Will Business Travel Return After Covid-19?

by Emma Drew
Image of a business man and business woman carrying suitcases, walking through an airport terminal about to board a flight

As the government rolls out its roadmap for easing lockdown restrictions and travel bans start to lift, can we expect to see a return of business travel?

A poll carried out by The Global Business Travel Association (GBTA) found that 74% of employees expressed they would be willing to travel for business again when restrictions lift, with only 10% of employees reporting to feeling unsure whether to travel for businesses purposes. 78% of respondents felt the latest plans for issuing of Covid-19 Travel Certificates would be effective enough to restart international business travel. Those in favour of  covid-19 travel certificates included 90% respondents from the UK, 89% from Canada and 86% from Europe and 73% from the US.

The European Union and the Council’s Permanent Representatives Committee (Coreper) are in agreement for the issuing of the EU Digital COVID Certificate, following approval from the European Parliament. After the legislation is passed, the regulations will be published in the Official Journal of the EU and will come into effect from July 1st 2021. The EU hopes that the Covid Travel Certificate will facilitate the safe and free movement of Europeans by proving that the holder has either taken the vaccine against the virus, has recovered recently from it, or has tested negative before travelling to their desired destination.

Covid 19 Passport

Covid 19 Passport

A survey by Microsoft found that more than 70% of global employees want to continue to have the option of working remotely but more than 65% are craving in-person time with their teams. Chief Executive Officer Gary Kelly said “the outlook for business travel is only getting brighter the longer the pandemic drags on.”

After a year of being cooped up and confined to our homes, and tons of virtual conversations, more and more people will be gaining a new appreciation for the value of in-person interaction and feeling the need to get out there and meet new clients. United Airlines Holdings Inc.’s, CEO Scott Kirby, commented: “Business travel is about relationships; it is not about transactions,” and you can’t build relationships through video-conferencing application.” He also added that business travel is the most lucrative market for airlines because corporate fliers tend to buy tickets at the last minute and at high prices.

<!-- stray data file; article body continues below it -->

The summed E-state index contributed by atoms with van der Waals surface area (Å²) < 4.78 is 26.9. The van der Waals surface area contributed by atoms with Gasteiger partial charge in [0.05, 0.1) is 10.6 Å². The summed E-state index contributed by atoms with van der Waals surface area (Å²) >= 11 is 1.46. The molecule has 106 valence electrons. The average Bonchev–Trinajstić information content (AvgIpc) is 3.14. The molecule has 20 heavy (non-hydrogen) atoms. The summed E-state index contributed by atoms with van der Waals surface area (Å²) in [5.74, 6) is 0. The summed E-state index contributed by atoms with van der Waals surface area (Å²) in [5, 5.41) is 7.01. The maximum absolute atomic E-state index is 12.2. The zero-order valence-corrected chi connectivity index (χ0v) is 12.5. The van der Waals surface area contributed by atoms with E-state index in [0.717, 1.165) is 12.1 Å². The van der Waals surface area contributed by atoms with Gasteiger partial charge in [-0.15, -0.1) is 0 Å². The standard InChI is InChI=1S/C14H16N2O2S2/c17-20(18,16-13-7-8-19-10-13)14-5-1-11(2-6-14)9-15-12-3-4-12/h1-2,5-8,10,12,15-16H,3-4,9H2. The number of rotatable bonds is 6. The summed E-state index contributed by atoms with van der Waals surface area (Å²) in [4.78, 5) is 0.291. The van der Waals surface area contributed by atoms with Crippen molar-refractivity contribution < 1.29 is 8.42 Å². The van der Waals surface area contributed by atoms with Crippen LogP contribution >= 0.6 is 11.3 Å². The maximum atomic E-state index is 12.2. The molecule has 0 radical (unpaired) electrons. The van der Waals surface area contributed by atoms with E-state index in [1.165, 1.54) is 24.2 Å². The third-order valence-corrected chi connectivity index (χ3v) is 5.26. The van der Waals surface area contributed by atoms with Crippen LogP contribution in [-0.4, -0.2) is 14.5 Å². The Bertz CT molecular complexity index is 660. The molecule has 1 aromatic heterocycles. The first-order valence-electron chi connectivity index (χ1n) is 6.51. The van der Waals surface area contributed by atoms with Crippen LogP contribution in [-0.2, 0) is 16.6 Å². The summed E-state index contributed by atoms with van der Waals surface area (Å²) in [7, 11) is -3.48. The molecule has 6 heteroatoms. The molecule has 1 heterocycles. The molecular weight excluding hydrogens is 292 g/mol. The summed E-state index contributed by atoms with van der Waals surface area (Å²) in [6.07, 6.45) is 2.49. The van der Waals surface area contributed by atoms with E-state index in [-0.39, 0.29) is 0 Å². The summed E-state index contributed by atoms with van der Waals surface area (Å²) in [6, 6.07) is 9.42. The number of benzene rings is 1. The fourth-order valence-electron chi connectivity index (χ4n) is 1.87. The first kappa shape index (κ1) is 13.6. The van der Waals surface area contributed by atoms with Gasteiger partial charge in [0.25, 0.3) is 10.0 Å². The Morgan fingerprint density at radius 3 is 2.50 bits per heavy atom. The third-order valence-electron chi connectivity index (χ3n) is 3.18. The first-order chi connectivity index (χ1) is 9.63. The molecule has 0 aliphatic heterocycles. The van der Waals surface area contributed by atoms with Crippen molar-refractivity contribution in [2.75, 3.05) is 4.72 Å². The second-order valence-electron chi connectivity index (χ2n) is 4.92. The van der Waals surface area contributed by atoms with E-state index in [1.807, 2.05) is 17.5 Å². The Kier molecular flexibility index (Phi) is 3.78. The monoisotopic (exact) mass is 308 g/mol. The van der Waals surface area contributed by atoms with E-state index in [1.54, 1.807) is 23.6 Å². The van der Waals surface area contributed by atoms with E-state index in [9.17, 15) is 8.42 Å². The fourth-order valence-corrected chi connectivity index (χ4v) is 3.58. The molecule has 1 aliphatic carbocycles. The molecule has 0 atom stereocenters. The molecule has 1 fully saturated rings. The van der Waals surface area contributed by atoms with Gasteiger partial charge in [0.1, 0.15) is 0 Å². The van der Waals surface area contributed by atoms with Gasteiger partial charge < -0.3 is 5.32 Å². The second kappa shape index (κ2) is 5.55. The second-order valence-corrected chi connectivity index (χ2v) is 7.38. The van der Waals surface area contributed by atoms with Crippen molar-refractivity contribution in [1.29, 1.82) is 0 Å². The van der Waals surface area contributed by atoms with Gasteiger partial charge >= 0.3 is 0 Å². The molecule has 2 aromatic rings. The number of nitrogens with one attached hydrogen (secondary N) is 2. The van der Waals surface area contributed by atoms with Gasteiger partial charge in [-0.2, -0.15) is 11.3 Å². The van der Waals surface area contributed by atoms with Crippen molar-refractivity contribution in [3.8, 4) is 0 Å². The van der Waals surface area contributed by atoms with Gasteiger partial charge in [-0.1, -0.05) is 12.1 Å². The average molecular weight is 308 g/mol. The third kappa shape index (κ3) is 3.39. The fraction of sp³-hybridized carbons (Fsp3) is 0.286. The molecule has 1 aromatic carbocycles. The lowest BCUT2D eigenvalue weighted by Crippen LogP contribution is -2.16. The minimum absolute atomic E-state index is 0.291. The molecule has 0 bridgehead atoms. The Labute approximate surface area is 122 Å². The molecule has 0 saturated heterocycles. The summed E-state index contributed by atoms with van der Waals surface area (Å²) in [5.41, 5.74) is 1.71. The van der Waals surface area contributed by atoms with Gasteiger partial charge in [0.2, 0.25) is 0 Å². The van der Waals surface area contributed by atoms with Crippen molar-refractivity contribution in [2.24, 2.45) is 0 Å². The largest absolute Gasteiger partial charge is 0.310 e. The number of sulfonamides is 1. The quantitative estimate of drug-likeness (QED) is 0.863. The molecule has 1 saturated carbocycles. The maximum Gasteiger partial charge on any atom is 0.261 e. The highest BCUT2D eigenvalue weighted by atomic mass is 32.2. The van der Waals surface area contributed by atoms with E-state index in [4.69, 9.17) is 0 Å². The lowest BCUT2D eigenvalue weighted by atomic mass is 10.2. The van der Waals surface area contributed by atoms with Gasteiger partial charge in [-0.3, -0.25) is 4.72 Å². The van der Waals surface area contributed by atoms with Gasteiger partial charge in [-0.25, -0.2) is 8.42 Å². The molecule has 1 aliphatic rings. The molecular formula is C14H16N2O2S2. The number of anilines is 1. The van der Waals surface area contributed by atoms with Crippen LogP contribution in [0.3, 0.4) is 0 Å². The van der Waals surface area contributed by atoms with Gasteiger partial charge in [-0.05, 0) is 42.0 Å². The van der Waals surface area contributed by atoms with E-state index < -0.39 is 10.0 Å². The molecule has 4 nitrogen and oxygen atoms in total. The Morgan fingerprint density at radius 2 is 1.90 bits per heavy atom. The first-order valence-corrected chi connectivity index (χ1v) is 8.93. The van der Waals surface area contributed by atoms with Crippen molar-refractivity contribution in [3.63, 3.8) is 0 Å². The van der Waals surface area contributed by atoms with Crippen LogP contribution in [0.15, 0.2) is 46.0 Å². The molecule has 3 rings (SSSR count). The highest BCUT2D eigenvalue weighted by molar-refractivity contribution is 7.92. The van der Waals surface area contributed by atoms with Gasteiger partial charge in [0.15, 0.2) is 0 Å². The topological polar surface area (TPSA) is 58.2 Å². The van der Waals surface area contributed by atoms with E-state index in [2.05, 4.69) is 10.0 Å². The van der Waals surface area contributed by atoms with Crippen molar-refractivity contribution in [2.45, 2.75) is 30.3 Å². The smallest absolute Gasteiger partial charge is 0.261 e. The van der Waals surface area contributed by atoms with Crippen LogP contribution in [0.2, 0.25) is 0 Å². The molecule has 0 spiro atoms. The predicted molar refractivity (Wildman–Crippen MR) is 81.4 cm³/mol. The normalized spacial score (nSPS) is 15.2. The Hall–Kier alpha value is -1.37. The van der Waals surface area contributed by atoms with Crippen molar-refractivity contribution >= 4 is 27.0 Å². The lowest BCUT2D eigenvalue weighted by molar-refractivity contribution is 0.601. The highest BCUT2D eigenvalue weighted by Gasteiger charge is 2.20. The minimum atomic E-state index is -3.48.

In a recent interview, a spokesperson for Hilton Hotel, said that while business travel has been slow, corporate bookings have started to increase. Suzanne Neufang, Chief Executive at (GBTA) said: “It’s reassuring to see so much momentum for a return to business travel, with more optimism, willingness to travel and an increase in bookings. ”

In the recent BTI Outlook Report (2022) The Global Business Travel Association predicts a 21% increase in business travel spending. Most of this gain is expected to come at the end of 2021 as vaccinations increase globally and consumer confidence returns. The report also forecasts further acceleration in international business travel in 2022, seeing more corporate events and face-to-face group meetings.

A business man and a business woman wait in an airport lounge ready to board a flight

A business man and a business woman wait in an airport lounge ready to board a flight

The return of business travel could also present more opportunities for boutique airlines, which are often smaller aircraft, operating a limited capacity of passengers. Boutique Airlines offer a more personalised onboard experience, which make them an ideal choice for business travellers. La Compagnie offers exclusive transatlantic routes that are business-class only flights between France and the US, flying from Paris Orly and to New York. The boutique airline remains hopeful that when the US reopens to European travellers, bookings will start to increase.

The biggest challenge for many companies around the world posing the greatest barrier to international travel continues to be current government restrictions. The second biggest barrier is uncertainty around reviewing company policies. One in six companies said they would allow only fully vaccinated employees to resume non-essential trips.

The overall consensus felt by most airlines is that business travel may never return to the same level it was pre-pandemic, especially as more people are continuing to carry on working from home. Therefore, it remains to be to seen how much business travel will increase in 2021 and beyond. Yet, despite the current challenges, the figures from the poll are very encouraging and optimistic that business travel will return as the industry steadily recovers from the impact of the pandemic.

Do you think business travel will return after covid-19? Let us know in the comments below. 

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